Parallels® RAS is a much safer alternative to accessing corporate resources, like applications and data, from the Internet. Some of its security capabilities include multifactor authentication, encryption protocols, data segregation, and client policies – the best ways to protect you from cyber security threats.

Multifactor Authentication (MFA)

The most common attacks on RDP involve exploiting weak authentication controls. Some threat actors buy RDP passwords from darknets. This kind of threat can be countered through multifactor authentication so that even if a threat actor gets hold of a user’s password, the threat actor won’t be able to log in without the second (or more) factor(s) of authentication, which can be a text-based one-time password (OTP), a time-based OTP, a secret key or something else, depending on the MFA solution used in tandem with Parallels RAS.

Parallels RAS supports a wide range of MFA options, including Azure MFA, Duo, FortiAuthenticator, TekRADIUS, RADIUS, Deepnet, Google Authenticator or a SafeNet server.

Encryption Protocol

Any corporate data accessed through a network, especially one as threat infested as the internet, can be subject to a variety of network-based attacks. One of the most common of these attacks is the man-in-the-middle attack, which enables threat actors to eavesdrop on a connection and steal any sensitive information that passes through (e.g., usernames and passwords).

Parallels RAS mitigates these threats by employing Secure Sockets Layer/Transport Layer Security (SSL/TLS) protocols with Federal Information Processing Standard (FIPS 140-2) protocol encryption. This level of encryption not only prevents man-in-the-middle attacks from succeeding but also helps organizations comply with laws and regulations like Payment Card Industry Data Security Standard (PCI DSS), Health Insurance Portability and Accountability Act (HIPAA), and General Data Protection Regulation (GDPR).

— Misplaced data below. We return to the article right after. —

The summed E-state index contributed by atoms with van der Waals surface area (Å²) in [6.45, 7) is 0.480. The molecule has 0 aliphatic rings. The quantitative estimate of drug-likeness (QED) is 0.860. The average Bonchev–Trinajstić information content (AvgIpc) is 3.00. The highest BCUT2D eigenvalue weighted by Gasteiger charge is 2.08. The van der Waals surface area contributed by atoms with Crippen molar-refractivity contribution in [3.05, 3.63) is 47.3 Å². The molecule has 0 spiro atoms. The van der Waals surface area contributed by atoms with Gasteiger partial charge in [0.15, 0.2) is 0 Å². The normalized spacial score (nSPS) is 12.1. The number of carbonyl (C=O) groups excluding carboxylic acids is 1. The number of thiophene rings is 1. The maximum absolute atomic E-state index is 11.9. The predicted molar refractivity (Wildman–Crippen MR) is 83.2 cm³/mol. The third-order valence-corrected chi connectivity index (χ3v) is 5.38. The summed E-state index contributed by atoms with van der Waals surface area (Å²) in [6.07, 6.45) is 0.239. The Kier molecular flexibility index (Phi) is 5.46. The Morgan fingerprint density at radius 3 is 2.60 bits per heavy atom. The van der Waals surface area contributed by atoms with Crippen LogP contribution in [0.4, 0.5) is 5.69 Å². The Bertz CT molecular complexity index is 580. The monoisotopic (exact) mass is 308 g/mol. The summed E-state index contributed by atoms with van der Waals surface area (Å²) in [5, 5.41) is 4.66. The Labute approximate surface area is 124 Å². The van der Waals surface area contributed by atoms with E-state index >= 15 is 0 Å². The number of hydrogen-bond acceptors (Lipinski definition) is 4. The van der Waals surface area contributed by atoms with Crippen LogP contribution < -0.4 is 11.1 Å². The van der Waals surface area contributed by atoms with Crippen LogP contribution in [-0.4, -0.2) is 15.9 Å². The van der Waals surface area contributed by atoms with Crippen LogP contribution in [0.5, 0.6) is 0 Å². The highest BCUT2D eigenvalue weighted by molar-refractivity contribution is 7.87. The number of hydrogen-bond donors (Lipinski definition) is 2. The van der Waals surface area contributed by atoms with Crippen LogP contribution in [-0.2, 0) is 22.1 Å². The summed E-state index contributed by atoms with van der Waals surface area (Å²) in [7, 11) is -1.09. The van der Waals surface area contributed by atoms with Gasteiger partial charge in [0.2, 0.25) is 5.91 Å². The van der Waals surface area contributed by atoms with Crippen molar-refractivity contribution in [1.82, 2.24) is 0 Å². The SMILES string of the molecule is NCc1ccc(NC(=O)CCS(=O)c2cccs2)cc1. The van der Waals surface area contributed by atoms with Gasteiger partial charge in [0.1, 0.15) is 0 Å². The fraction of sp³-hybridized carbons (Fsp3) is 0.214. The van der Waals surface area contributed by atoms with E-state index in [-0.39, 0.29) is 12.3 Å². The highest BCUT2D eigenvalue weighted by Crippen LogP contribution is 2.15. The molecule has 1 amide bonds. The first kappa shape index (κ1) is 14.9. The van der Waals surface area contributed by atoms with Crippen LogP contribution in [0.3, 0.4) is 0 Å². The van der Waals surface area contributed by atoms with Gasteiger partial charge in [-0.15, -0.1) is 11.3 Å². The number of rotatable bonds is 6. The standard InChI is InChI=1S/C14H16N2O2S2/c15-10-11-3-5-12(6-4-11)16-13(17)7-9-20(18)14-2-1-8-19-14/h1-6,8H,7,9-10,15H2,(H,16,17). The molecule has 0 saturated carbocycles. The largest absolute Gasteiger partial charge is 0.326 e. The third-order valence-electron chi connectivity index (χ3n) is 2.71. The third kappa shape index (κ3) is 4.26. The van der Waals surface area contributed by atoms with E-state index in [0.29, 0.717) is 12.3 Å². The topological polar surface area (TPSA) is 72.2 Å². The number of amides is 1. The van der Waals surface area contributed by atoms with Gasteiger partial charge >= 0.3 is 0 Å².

Data Segregation

Like the ones you see in public clouds, Multitenancy environments are often susceptible to data leaks. Data leaks can be prevented by enforcing strict data segregation mechanisms. Although most major cloud providers already have these types of mechanisms, Parallels RAS adds another layer of protection with its own data segregation feature. In fact, no applications, desktops, or data can be shared between sites in a Parallels RAS infrastructure.

Client Policies

Client policies are a powerful set of rules that administrators can define to limit what users can configure or do on their Parallels RAS Client. For example, an administrator might want to prohibit a set of users from changing their connection and print settings. Administrators can enforce policies based on Active Directory groups, end-user devices, or even a specific user. Policies can be applied to various settings, including connection, display, printing, scanning, keyboard, server authentication, and many others.

In addition to these four security controls, Parallels RAS also offers advanced filtering, kiosk mode, smart card authentication, clipboard restriction, and Security Assertion Markup Language Single Sign-On (SAML SSO) authentication. These are just some of the many security controls baked into Parallels RAS that can enable organizations to secure their employees’ remote work environments.